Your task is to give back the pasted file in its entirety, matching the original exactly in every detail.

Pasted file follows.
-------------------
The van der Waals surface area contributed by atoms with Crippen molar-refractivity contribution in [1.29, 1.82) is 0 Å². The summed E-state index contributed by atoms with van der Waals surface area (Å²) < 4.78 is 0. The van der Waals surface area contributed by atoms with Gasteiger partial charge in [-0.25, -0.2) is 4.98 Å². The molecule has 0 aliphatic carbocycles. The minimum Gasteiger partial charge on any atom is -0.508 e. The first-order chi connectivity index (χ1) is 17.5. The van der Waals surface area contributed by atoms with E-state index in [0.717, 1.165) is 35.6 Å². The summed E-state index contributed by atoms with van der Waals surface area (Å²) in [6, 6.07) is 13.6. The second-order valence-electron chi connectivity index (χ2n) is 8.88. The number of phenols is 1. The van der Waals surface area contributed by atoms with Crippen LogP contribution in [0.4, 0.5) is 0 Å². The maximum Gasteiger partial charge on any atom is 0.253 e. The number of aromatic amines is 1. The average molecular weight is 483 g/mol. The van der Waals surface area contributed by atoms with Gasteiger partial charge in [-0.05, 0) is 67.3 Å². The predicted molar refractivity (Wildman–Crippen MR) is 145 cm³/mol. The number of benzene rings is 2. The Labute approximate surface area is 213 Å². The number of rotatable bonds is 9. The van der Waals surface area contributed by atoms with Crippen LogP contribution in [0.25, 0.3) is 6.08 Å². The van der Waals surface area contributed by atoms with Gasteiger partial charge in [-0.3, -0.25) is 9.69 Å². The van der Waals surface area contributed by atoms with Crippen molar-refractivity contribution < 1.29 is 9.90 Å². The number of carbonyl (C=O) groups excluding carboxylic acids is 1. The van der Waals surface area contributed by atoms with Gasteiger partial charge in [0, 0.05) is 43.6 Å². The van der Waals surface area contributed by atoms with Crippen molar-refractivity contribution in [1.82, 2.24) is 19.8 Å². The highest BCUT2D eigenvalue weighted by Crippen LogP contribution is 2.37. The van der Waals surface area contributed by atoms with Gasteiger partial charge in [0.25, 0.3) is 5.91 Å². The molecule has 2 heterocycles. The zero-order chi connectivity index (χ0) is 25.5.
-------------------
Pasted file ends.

The van der Waals surface area contributed by atoms with Crippen molar-refractivity contribution in [1.29, 1.82) is 0 Å². The summed E-state index contributed by atoms with van der Waals surface area (Å²) < 4.78 is 0. The van der Waals surface area contributed by atoms with Gasteiger partial charge in [-0.25, -0.2) is 4.98 Å². The molecule has 0 aliphatic carbocycles. The minimum Gasteiger partial charge on any atom is -0.508 e. The first-order chi connectivity index (χ1) is 17.5. The van der Waals surface area contributed by atoms with E-state index in [0.717, 1.165) is 35.6 Å². The summed E-state index contributed by atoms with van der Waals surface area (Å²) in [6, 6.07) is 13.6. The second-order valence-electron chi connectivity index (χ2n) is 8.88. The number of phenols is 1. The van der Waals surface area contributed by atoms with Crippen LogP contribution in [0.4, 0.5) is 0 Å². The maximum Gasteiger partial charge on any atom is 0.253 e. The number of aromatic amines is 1. The average molecular weight is 483 g/mol. The van der Waals surface area contributed by atoms with Gasteiger partial charge in [-0.05, 0) is 67.3 Å². The predicted molar refractivity (Wildman–Crippen MR) is 145 cm³/mol. The number of benzene rings is 2. The Labute approximate surface area is 213 Å². The number of rotatable bonds is 9. The van der Waals surface area contributed by atoms with Crippen LogP contribution in [0.25, 0.3) is 6.08 Å². The van der Waals surface area contributed by atoms with Gasteiger partial charge in [-0.3, -0.25) is 9.69 Å². The van der Waals surface area contributed by atoms with Crippen molar-refractivity contribution < 1.29 is 9.90 Å². The number of carbonyl (C=O) groups excluding carboxylic acids is 1. The van der Waals surface area contributed by atoms with Gasteiger partial charge in [0, 0.05) is 43.6 Å². The van der Waals surface area contributed by atoms with Crippen molar-refractivity contribution in [1.82, 2.24) is 19.8 Å². The highest BCUT2D eigenvalue weighted by Crippen LogP contribution is 2.37. The van der Waals surface area contributed by atoms with Gasteiger partial charge in [0.25, 0.3) is 5.91 Å². The molecule has 2 heterocycles. The zero-order chi connectivity index (χ0) is 25.5.